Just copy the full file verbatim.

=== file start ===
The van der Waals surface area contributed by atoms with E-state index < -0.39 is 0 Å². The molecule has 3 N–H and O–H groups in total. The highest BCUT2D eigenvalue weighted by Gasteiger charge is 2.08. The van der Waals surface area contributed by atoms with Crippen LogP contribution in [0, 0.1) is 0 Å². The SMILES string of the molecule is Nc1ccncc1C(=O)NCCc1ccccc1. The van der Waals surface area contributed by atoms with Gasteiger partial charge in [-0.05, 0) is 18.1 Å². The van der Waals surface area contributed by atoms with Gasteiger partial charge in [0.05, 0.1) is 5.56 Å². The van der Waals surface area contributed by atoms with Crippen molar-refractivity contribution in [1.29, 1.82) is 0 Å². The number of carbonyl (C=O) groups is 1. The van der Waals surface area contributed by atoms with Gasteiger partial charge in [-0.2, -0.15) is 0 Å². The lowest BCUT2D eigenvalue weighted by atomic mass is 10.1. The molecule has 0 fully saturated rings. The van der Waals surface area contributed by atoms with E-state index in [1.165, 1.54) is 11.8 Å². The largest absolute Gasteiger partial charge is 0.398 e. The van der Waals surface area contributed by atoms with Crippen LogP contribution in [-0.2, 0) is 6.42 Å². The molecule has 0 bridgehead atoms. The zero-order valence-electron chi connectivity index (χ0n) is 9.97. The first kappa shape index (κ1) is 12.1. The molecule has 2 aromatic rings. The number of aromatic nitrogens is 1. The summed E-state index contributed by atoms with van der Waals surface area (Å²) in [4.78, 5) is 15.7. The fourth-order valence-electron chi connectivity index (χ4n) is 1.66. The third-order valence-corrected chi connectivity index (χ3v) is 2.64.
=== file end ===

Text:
The van der Waals surface area contributed by atoms with E-state index < -0.39 is 0 Å². The molecule has 3 N–H and O–H groups in total. The highest BCUT2D eigenvalue weighted by Gasteiger charge is 2.08. The van der Waals surface area contributed by atoms with Crippen LogP contribution in [0, 0.1) is 0 Å². The SMILES string of the molecule is Nc1ccncc1C(=O)NCCc1ccccc1. The van der Waals surface area contributed by atoms with Gasteiger partial charge in [-0.05, 0) is 18.1 Å². The van der Waals surface area contributed by atoms with Gasteiger partial charge in [0.05, 0.1) is 5.56 Å². The van der Waals surface area contributed by atoms with Crippen molar-refractivity contribution in [1.29, 1.82) is 0 Å². The number of carbonyl (C=O) groups is 1. The van der Waals surface area contributed by atoms with Gasteiger partial charge in [-0.2, -0.15) is 0 Å². The lowest BCUT2D eigenvalue weighted by atomic mass is 10.1. The molecule has 0 fully saturated rings. The van der Waals surface area contributed by atoms with E-state index in [1.165, 1.54) is 11.8 Å². The largest absolute Gasteiger partial charge is 0.398 e. The van der Waals surface area contributed by atoms with Crippen LogP contribution in [-0.2, 0) is 6.42 Å². The molecule has 0 bridgehead atoms. The zero-order valence-electron chi connectivity index (χ0n) is 9.97. The first kappa shape index (κ1) is 12.1. The molecule has 2 aromatic rings. The number of aromatic nitrogens is 1. The summed E-state index contributed by atoms with van der Waals surface area (Å²) in [4.78, 5) is 15.7. The fourth-order valence-electron chi connectivity index (χ4n) is 1.66. The third-order valence-corrected chi connectivity index (χ3v) is 2.64.